Also in this week's column:
- Great moments in human research 2: "Concluding, among other things..."
- What ever happened to tuberculosis?
- Where does the taboo against sex during menstruation originate?
What is sexsomnia?
Falling asleep after sex is common, but falling, sleeping and staying asleep during sex is another matter. The condition is called sexsomnia.
Sexsomnia occurs when a person is asleep and yet proceeds to initiate sexual activity with their bedmate. Sexsomnia is also known as "somnambulistic sexual behaviour".
The first use of "sexsomnia" for this condition was by Dr C M Shapiro and two colleagues from the Sleep Alertness Clinic of the University of Toronto and the Toronto Western Hospital in a June 2003 article in the Canadian Journal of Psychiatry. Sexsomnia is described as a mix of sleepwalking and adolescent wet dreams.
According to the researchers, amazingly, not all partners of sexsomniacs are distressed or irritated by the novel experience of having an unconscious person make love to them. In fact, some seem to prefer it. The researchers describe sexsomnia as a "distinct variation" of sleepwalking.
The researchers discovered it by interviewing patients referred to their sleep clinic for normal sleep-related problems. According to the Shapiro team, "[o]nly subsequently did the issue of sexual behaviour during sleep emerge", although they noted prior cases of indecent exposure during sleep.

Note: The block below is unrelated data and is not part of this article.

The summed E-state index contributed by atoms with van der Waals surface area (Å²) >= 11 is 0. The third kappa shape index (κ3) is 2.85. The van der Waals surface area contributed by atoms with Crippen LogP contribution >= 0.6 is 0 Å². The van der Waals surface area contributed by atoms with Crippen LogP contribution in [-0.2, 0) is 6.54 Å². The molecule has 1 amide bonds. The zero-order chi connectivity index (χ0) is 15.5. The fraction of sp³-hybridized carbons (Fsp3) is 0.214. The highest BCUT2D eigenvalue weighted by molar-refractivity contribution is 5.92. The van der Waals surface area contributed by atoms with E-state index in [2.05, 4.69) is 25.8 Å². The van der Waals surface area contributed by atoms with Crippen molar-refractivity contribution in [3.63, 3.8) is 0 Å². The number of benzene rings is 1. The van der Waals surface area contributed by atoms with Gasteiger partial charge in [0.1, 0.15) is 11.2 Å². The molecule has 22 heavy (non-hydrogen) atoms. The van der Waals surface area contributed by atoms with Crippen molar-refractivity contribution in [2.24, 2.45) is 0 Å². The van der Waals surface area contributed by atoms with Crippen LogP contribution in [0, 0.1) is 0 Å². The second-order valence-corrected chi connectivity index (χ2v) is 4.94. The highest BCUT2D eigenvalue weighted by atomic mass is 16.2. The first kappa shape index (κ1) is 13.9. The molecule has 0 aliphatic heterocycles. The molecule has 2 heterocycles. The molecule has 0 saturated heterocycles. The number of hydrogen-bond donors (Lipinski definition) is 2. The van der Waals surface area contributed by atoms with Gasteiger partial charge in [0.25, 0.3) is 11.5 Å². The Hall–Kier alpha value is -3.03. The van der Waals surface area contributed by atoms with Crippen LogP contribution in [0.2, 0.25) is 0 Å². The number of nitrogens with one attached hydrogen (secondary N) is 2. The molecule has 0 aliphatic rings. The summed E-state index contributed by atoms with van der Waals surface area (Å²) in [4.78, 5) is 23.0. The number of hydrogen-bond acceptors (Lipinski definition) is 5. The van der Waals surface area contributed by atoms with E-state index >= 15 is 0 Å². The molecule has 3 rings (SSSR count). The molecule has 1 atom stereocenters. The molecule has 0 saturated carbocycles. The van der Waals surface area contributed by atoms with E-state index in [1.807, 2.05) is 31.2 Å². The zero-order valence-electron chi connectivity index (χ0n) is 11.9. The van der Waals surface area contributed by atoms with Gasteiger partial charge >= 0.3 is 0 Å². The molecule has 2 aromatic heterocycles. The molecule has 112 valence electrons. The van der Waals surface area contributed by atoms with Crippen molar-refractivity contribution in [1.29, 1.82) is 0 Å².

They add: "We anticipate that the number of potential cases is large but sexual behavioUr in sleep is not yet recognised by physicians as a behaviour of note or a problem."
There were 11 case studies, mostly male. One married man, aged 35, had sexual dreams and "enacts these by having intercourse with his wife, who is convinced he is asleep...[he] is only aware of his behaviour from his wife's reports".
Two girlfriends of another man, aged 43, "independently confirmed that he frequently engages in sexual behaviour while asleep". One describes him as a "different person" during these activities - apparently he is a more amorous and gentle lover and more orientated towards satisfying his partner.
By contrast, another man, aged 37, according to his wife is "more aggressive and more amorous. He indulges in behaviours while asleep that he does not undertake when awake...there is no stopping him. But when he once grabbed her neck, she had to slap him."
In the May 2006 Journal of Clinical Forensic Medicine, Dr I O Ebrahim of the London Sleep Centre describes a recent sexsomnia case in England "where the defendant was acquitted on three charges of rape on the basis of automatism due to somnambulistic sexual behaviour".
Stephen Juan, Ph.D. is an anthropologist at the University of Sydney. Email your Odd Body questions to firstname.lastname@example.org